Tonga has so far not responded to Solomons' requests to waive immunity for the soldiers although Fonokalafi and Tongan solicitor general 'Aminiasi Kefu flew to Honiara last week to meet with Solomon's attorney general Gabriel Suri.

Mr Suri said Solomon Islands wants the right to charge the soldiers if necessary.

The Solomon Islands Attorney General told local reporters that there were two requests - the first was to grant a waiver on the immunity of RAMSI officers and personnel to allow his office to proceed with any possible case or charges where evidence suggests a need to lay charges.

The second request was for Tonga to give Solomon Islands the jurisdiction over the Tongan soldiers.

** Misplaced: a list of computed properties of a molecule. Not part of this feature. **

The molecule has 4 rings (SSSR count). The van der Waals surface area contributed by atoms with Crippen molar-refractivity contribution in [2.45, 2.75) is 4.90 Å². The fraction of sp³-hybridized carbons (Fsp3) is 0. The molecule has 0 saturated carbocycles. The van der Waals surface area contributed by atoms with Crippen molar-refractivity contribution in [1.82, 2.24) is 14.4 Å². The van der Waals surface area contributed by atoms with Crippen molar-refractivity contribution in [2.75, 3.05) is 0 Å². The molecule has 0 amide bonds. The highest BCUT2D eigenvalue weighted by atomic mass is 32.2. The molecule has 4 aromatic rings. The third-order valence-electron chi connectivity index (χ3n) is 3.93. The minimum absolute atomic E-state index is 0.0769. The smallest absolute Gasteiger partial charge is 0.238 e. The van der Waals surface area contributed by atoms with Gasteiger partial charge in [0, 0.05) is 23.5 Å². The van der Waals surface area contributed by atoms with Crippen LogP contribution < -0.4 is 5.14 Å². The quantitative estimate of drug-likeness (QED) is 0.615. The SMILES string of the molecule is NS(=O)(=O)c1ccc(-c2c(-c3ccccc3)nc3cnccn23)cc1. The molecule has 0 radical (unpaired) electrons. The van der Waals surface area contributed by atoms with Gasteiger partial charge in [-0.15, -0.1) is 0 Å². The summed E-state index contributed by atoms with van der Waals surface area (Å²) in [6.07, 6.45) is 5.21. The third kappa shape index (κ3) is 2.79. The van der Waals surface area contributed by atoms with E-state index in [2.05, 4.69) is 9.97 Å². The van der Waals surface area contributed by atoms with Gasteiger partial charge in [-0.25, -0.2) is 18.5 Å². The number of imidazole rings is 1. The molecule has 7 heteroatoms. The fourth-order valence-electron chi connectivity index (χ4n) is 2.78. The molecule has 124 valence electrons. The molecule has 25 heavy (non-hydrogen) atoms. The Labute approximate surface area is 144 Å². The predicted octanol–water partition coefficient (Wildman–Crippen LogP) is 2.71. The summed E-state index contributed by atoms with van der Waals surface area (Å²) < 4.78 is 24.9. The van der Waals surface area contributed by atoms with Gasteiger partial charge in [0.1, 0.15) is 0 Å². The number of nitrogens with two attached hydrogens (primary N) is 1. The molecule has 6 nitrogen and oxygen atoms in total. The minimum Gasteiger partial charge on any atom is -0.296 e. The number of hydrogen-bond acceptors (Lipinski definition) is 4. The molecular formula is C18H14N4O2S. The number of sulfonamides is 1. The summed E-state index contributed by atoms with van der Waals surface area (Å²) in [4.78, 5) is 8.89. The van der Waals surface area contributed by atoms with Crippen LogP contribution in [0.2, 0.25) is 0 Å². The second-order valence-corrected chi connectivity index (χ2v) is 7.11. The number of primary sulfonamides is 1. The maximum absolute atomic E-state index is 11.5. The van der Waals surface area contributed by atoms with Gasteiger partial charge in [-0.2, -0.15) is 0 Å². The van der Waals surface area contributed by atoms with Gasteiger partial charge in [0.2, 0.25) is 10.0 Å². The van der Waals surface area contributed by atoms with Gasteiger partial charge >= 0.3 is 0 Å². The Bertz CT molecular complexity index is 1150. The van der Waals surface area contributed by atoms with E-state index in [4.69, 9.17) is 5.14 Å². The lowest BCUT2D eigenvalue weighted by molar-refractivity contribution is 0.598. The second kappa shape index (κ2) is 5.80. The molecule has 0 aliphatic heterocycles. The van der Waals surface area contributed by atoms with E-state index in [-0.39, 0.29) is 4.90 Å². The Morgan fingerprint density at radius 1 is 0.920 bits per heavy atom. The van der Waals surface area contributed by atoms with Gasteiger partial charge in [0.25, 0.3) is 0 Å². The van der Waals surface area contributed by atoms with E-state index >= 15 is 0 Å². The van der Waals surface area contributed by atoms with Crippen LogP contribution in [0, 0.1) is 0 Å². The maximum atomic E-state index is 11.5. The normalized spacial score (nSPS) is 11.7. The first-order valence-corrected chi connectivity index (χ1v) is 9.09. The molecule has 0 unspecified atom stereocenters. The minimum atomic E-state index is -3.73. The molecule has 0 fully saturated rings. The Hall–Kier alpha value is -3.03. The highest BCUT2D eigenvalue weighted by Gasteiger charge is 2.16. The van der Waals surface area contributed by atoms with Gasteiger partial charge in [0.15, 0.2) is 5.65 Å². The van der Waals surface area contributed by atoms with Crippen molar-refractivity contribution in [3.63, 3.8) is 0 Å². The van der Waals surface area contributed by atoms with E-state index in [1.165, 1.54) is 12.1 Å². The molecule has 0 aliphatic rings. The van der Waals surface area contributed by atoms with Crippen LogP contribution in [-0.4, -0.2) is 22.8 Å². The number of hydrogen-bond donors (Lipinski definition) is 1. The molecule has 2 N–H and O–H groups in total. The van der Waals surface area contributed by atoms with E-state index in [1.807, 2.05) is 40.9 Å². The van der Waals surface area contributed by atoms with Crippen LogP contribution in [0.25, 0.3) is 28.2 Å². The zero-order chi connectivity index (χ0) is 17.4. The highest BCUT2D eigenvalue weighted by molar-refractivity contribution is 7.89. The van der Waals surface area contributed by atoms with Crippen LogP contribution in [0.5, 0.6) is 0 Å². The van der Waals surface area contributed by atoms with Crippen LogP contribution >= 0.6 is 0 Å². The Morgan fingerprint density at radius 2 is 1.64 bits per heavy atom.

Tonga's Solicitor General Fonokalafi would not comment directly on the incident, although he confirmed Tonga would conduct its own investigation into the shooting.

Tonga's next deployment to the Solomons is expected to take place in December.

Meanwhile Tongan soldiers deployed with the regional peacekeeping force in the Solomon Islands have returned home, but officials said it was a scheduled move and not connected to the killing of a civilian.

AFP reports Deputy commander Toni Fonokalafi confirmed the 32 soldiers, including two alleged to have been involved in the shooting death of a civilian, left Friday at the end of their four-month tour of duty with the Regional Assistance Mission to Solomon Islands force.

The man was killed on August 12 when RAMSI troops were called to break up a rock-throwing incident in a village on the outskirts of capital Honiara.

It was the second civilian death linked to the Australian-led RAMSI force since its arrival in 2003 to end years of ethnic conflict in the Solomons.